No one wants to be sold, but everyone wants to buy.
If you’ve been in sales for more than 10 minutes, there’s a pretty good chance you’ve heard that line before. However, the buying process is a little more intricate.
Regardless of the number of touches, contacts, follow up calls, exposure, etc, as individuals, there are phases of thinking we go thru before making the final purchase decision.
As salespeople, the better we understand that process, the quicker we can get our prospects to make the decision we know will solve their problem.
Known as the transtheoretical model of change, there are 5 clearly defined stages we go through that ultimately determine our decisions in buying and anything else in life. I’m sure you’ll see some examples in your own life and can pinpoint where certain prospects may be in the spectrum of doing business with you.
Let’s explore these 5 stages.
This is where there is absolutely no awareness or desire to change. These are the 95% of people who have zero interest in what you offer because at this moment, your products and services are irrelevant to them, regardless of how important you think you are😉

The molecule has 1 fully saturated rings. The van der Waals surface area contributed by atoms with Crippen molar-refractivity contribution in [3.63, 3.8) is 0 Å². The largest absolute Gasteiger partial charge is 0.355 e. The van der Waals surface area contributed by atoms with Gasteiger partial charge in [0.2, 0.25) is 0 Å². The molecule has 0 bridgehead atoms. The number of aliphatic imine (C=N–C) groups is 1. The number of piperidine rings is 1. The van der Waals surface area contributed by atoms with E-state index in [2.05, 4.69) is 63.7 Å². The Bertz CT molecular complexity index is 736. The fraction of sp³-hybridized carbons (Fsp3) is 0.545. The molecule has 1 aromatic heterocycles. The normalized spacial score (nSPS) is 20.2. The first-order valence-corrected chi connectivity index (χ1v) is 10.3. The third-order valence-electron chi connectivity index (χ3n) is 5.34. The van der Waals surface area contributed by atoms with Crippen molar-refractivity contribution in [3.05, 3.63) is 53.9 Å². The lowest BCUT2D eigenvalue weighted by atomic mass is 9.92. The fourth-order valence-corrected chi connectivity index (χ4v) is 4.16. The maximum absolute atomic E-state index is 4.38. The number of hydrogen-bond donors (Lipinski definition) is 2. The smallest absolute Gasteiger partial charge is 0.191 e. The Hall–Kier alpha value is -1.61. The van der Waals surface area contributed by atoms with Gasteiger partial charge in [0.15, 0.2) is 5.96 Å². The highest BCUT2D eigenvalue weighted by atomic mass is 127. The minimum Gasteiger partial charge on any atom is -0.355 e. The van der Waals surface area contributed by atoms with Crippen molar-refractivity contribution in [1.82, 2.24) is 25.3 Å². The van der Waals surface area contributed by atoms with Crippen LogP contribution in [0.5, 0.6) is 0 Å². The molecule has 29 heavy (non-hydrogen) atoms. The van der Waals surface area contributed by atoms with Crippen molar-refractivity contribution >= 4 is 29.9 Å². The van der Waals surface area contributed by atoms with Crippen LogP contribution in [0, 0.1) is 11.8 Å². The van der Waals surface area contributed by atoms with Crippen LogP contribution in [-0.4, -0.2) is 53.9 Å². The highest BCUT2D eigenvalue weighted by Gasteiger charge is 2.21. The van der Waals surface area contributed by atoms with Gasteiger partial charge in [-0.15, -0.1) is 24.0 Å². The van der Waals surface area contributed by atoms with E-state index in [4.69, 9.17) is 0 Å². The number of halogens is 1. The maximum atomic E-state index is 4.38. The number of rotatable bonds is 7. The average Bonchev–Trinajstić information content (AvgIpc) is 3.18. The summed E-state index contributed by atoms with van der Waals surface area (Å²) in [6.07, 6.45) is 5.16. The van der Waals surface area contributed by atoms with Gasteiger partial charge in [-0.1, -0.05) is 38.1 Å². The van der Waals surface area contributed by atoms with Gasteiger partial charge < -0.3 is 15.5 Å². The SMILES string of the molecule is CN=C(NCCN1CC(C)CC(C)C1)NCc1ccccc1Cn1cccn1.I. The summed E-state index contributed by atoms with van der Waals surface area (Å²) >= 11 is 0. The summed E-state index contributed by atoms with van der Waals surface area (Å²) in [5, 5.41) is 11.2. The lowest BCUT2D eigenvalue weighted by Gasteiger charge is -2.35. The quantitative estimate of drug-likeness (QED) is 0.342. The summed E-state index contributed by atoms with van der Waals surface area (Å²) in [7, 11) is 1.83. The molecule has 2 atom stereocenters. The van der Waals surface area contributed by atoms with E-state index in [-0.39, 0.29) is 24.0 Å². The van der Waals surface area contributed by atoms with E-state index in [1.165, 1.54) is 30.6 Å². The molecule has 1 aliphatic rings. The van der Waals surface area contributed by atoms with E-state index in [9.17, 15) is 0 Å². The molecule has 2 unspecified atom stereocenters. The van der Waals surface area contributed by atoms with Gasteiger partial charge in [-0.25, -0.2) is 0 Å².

This is where awareness begins. People recognize and accept the need for change, but have not yet decided what type of action they will take, or when they will take it. These are the “I’m just looking” people. But they ARE looking, and if you are positioned appropriately, they could be enticed in your direction.
This is what we play for!! This is the stage when people have decided to act upon their desire for change, and do something about it. As a salesperson, this is the time to shine. However, for the purchaser, they may still come off as the “just-looking” type. This is our opportunity to ask the right questions, find out what the prospect’s true intentions are, and assure them doing business with us is the right step to solving their “problem.”
At the end of the day, we all just want to have confidence in the decisions we make.
When conversing with our prospects, we must keep that in mind and not brush people off as tire kickers. Instead, lead them down a path that makes them comfortable in taking action with YOU.
For those of us with the ability to do business with a client on an ongoing basis, this stage is where a person desires to maintain the change they took action upon. For those of us in the coaching realm, we must continue to serve and foster the relationship, or we risk losing the business. But even for big, one-off purchases like homes, there is still an opportunity to maintain communication and make sure your customers are happy with their decision, and stay top of mind for anyone else they may know in a similar situation.
There you have it, the 5 Stages of Change. Think back to the process you’ve gone through with many of your clients, and I know you’ll be able to see where these stages come into play. Knowing them, and using them to your advantage, can help save time from dealing with people who are not ready to buy yet, and keep your energy focused on those who are ready to take action.